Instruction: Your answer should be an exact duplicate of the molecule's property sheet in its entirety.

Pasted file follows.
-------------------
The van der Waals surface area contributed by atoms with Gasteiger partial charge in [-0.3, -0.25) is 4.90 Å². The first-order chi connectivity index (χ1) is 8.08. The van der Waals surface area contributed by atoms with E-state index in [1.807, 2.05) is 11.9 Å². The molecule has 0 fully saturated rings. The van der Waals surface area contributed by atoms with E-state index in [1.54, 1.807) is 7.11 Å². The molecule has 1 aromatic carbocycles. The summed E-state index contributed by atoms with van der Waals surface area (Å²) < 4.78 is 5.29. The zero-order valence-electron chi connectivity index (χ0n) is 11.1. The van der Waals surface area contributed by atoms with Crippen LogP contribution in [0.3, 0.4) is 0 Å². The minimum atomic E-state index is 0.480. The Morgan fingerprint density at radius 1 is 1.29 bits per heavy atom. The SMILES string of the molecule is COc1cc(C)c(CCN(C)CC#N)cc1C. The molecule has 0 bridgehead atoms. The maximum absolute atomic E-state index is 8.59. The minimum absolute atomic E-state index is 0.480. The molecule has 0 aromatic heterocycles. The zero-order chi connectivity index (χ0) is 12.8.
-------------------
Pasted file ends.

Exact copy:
The van der Waals surface area contributed by atoms with Gasteiger partial charge in [-0.3, -0.25) is 4.90 Å². The first-order chi connectivity index (χ1) is 8.08. The van der Waals surface area contributed by atoms with E-state index in [1.807, 2.05) is 11.9 Å². The molecule has 0 fully saturated rings. The van der Waals surface area contributed by atoms with E-state index in [1.54, 1.807) is 7.11 Å². The molecule has 1 aromatic carbocycles. The summed E-state index contributed by atoms with van der Waals surface area (Å²) < 4.78 is 5.29. The zero-order valence-electron chi connectivity index (χ0n) is 11.1. The van der Waals surface area contributed by atoms with Crippen LogP contribution in [0.3, 0.4) is 0 Å². The minimum atomic E-state index is 0.480. The Morgan fingerprint density at radius 1 is 1.29 bits per heavy atom. The SMILES string of the molecule is COc1cc(C)c(CCN(C)CC#N)cc1C. The molecule has 0 bridgehead atoms. The maximum absolute atomic E-state index is 8.59. The minimum absolute atomic E-state index is 0.480. The molecule has 0 aromatic heterocycles. The zero-order chi connectivity index (χ0) is 12.8.